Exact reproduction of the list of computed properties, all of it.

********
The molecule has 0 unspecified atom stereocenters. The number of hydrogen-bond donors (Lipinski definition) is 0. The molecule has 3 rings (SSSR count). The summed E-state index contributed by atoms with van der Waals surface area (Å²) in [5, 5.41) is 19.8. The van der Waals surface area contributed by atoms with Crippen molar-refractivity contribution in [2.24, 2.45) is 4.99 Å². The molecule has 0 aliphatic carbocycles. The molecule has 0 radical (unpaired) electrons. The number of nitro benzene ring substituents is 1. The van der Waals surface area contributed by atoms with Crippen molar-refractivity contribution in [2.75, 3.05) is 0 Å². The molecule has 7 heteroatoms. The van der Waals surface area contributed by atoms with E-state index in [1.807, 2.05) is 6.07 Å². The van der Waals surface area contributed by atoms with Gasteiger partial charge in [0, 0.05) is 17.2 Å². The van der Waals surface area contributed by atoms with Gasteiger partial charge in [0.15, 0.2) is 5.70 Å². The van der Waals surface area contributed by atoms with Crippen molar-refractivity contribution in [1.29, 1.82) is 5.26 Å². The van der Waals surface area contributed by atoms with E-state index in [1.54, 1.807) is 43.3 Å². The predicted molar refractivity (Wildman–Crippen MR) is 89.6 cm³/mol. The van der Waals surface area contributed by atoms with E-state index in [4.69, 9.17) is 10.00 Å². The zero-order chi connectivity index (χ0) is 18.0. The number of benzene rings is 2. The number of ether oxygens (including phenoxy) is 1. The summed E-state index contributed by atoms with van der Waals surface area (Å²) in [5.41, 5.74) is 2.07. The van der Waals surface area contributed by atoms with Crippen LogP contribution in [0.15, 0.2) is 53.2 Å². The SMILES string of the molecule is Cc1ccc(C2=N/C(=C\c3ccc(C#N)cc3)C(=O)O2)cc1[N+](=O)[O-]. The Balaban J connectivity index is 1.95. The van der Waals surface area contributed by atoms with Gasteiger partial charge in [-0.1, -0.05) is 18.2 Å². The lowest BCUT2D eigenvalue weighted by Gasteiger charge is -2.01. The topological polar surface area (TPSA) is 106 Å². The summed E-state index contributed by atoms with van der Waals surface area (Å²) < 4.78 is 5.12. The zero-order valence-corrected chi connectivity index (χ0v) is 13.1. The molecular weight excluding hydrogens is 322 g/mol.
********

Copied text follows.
The molecule has 0 unspecified atom stereocenters. The number of hydrogen-bond donors (Lipinski definition) is 0. The molecule has 3 rings (SSSR count). The summed E-state index contributed by atoms with van der Waals surface area (Å²) in [5, 5.41) is 19.8. The van der Waals surface area contributed by atoms with Crippen molar-refractivity contribution in [2.24, 2.45) is 4.99 Å². The molecule has 0 aliphatic carbocycles. The molecule has 0 radical (unpaired) electrons. The number of nitro benzene ring substituents is 1. The van der Waals surface area contributed by atoms with Crippen molar-refractivity contribution in [2.75, 3.05) is 0 Å². The molecule has 7 heteroatoms. The van der Waals surface area contributed by atoms with E-state index in [1.807, 2.05) is 6.07 Å². The van der Waals surface area contributed by atoms with Gasteiger partial charge in [0, 0.05) is 17.2 Å². The van der Waals surface area contributed by atoms with Gasteiger partial charge in [0.15, 0.2) is 5.70 Å². The van der Waals surface area contributed by atoms with Crippen molar-refractivity contribution in [1.29, 1.82) is 5.26 Å². The van der Waals surface area contributed by atoms with E-state index in [1.54, 1.807) is 43.3 Å². The predicted molar refractivity (Wildman–Crippen MR) is 89.6 cm³/mol. The van der Waals surface area contributed by atoms with E-state index in [4.69, 9.17) is 10.00 Å². The zero-order chi connectivity index (χ0) is 18.0. The number of benzene rings is 2. The number of ether oxygens (including phenoxy) is 1. The summed E-state index contributed by atoms with van der Waals surface area (Å²) in [5.41, 5.74) is 2.07. The van der Waals surface area contributed by atoms with Crippen LogP contribution in [0.15, 0.2) is 53.2 Å². The SMILES string of the molecule is Cc1ccc(C2=N/C(=C\c3ccc(C#N)cc3)C(=O)O2)cc1[N+](=O)[O-]. The Balaban J connectivity index is 1.95. The van der Waals surface area contributed by atoms with Gasteiger partial charge in [-0.1, -0.05) is 18.2 Å². The lowest BCUT2D eigenvalue weighted by Gasteiger charge is -2.01. The topological polar surface area (TPSA) is 106 Å². The summed E-state index contributed by atoms with van der Waals surface area (Å²) < 4.78 is 5.12. The zero-order valence-corrected chi connectivity index (χ0v) is 13.1. The molecular weight excluding hydrogens is 322 g/mol.